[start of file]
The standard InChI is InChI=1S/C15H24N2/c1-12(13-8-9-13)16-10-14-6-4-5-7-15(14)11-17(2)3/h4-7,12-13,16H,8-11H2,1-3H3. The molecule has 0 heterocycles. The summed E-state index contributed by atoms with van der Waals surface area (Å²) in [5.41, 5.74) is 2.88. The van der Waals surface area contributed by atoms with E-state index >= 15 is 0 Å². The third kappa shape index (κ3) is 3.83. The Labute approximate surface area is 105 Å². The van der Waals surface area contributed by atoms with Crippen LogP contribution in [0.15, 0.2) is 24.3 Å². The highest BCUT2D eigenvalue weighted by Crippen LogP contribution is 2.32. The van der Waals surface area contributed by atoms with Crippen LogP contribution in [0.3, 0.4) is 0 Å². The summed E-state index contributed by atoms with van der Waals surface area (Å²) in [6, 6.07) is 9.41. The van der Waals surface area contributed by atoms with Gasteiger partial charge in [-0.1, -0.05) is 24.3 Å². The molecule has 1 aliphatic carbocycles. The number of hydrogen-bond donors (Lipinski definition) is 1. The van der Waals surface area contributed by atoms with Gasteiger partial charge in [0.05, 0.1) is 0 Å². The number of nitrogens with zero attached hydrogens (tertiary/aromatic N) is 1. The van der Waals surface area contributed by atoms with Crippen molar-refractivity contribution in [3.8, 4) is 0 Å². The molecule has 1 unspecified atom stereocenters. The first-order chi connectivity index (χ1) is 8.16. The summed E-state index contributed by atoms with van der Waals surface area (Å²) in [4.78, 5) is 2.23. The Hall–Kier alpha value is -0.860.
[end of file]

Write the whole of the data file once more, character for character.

The standard InChI is InChI=1S/C15H24N2/c1-12(13-8-9-13)16-10-14-6-4-5-7-15(14)11-17(2)3/h4-7,12-13,16H,8-11H2,1-3H3. The molecule has 0 heterocycles. The summed E-state index contributed by atoms with van der Waals surface area (Å²) in [5.41, 5.74) is 2.88. The van der Waals surface area contributed by atoms with E-state index >= 15 is 0 Å². The third kappa shape index (κ3) is 3.83. The Labute approximate surface area is 105 Å². The van der Waals surface area contributed by atoms with Crippen LogP contribution in [0.15, 0.2) is 24.3 Å². The highest BCUT2D eigenvalue weighted by Crippen LogP contribution is 2.32. The van der Waals surface area contributed by atoms with Crippen LogP contribution in [0.3, 0.4) is 0 Å². The summed E-state index contributed by atoms with van der Waals surface area (Å²) in [6, 6.07) is 9.41. The van der Waals surface area contributed by atoms with Gasteiger partial charge in [-0.1, -0.05) is 24.3 Å². The molecule has 1 aliphatic carbocycles. The number of hydrogen-bond donors (Lipinski definition) is 1. The van der Waals surface area contributed by atoms with Gasteiger partial charge in [0.05, 0.1) is 0 Å². The number of nitrogens with zero attached hydrogens (tertiary/aromatic N) is 1. The van der Waals surface area contributed by atoms with Crippen molar-refractivity contribution in [3.8, 4) is 0 Å². The molecule has 1 unspecified atom stereocenters. The first-order chi connectivity index (χ1) is 8.16. The summed E-state index contributed by atoms with van der Waals surface area (Å²) in [4.78, 5) is 2.23. The Hall–Kier alpha value is -0.860.